Jeff Koons, the bridge between high and low art

Jeff Koons Studio, New York/Tom Powel

One of the most ambitious exhibitions to date on American neo-pop artist Jeff Koons is being presented at the Beyeler Foundation near Basel, bringing together many of his most iconic pieces.

This content was published on May 20, 2012 - 11:01
Michèle Laird in Basel,

Koons is one of the best-known artists today, but he is often derided for the gaudiness of his art. To repair what it considers an injustice, the Beyeler Foundation is staging a show that is both powerful and playful.

“Jeff Koons brings great art to the general public. He is highly inventive in terms of ideas and extremely relevant as an artist,” declared Sam Keller, director of the Beyeler Foundation.

The Beyeler Foundation, Switzerland’s most-visited art museum, has succeeded in showing 50 works by Koons, which is no small feat considering that most have been loaned from private collections and many weigh several tons. The result is an exhibition where the exuberant art of Koons unfolds surprisingly well into the cool elegance of the museum’s Renzo Piano building.

Three distinct periods of the artist’s work are on display, all variations on the theme of the “ready-made” inspired by Marcel Duchamp, the French artist of urinal fame. Duchamp’s idea that art is in the eye of the beholder is central to Koons’ strategy. He says his objects require our presence “to exist as art”, and that they are there “to expand our possibilities”.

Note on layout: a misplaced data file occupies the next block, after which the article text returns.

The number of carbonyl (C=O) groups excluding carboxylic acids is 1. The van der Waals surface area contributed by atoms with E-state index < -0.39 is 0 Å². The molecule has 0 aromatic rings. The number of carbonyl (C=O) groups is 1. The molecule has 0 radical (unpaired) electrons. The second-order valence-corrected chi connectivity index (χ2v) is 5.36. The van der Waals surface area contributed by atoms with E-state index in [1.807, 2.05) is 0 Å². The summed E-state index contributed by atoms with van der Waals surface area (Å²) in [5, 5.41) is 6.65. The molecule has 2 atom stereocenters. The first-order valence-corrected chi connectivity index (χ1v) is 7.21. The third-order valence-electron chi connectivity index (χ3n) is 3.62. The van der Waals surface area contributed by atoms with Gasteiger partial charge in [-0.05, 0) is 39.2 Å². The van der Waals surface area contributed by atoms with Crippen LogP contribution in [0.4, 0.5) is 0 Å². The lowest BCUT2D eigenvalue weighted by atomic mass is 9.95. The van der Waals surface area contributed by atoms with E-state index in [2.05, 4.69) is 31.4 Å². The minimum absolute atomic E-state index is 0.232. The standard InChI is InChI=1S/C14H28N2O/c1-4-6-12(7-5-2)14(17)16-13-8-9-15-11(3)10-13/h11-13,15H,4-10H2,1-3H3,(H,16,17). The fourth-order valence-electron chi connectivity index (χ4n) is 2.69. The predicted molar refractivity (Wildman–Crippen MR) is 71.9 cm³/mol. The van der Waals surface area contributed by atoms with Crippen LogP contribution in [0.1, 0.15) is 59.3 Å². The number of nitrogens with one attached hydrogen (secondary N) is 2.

The New

The first period, entitled The New (1980-87), has never-used vacuum cleaners and carpet cleaners stacked in shiny Plexiglas boxes. Their florescent splendor casts a cool light on an angelic sepia portrait of Koons as a child, as well as a fake advertisement that runs the entire length of a wall. The artist is challenging us to look at these objects in a “new” way.

“Jeff calls these breathing machines,” explained Theodora Vischer, who co-curated the show with Keller. Capitalising on the image of sexuality that trails behind Koons since the publication of Made in Heaven, the graphic sexual pictures of the artist and his former wife, Vischer spoke of the androgynous quality of the appliances, “with their orifices and sucking power”.


The second period (1988) is entitled Banality and includes the traditionally crafted sculptures in porcelain and wood that were to earn Koons the title of the ‘king of kitsch’.

Italian and German craftsmanship worthy of a 17th century baroque church give us Michael Jackson and his monkey Bubbles, Buster Keaton on a diminutive wooden horse, teddy bears and cherubs, panthers and mermaids. Walt Disney meets 3D.

“The first thing I want to communicate to the viewer is that these objects are perfect,” Koons told But they are also empty and can therefore serve as conduits –“transponders”. “Everything here is a metaphor for our cultural guilt and shame,” he stated obscurely, adding: “It’s about removing judgment and creating your own perfect moment.”

The Banality series launched Koons’ international career with simultaneous exhibitions in top galleries in Cologne, Chicago and New York. Critics were mystified. Many, such as the renowned Robert Hughes, remain vitriolic to this day.

Keller refutes the negative appraisals: “Jeff Koons is not kitsch. His great quality is that he overcomes the divide between popular and high culture, low and high art.” He then produced a litany of arguments in an attempt to demolish the criticisms that are repeatedly leveled at the artist.

“I ask that you really look at the work,” he pleaded. “Try to report facts and opinions, not gossip.”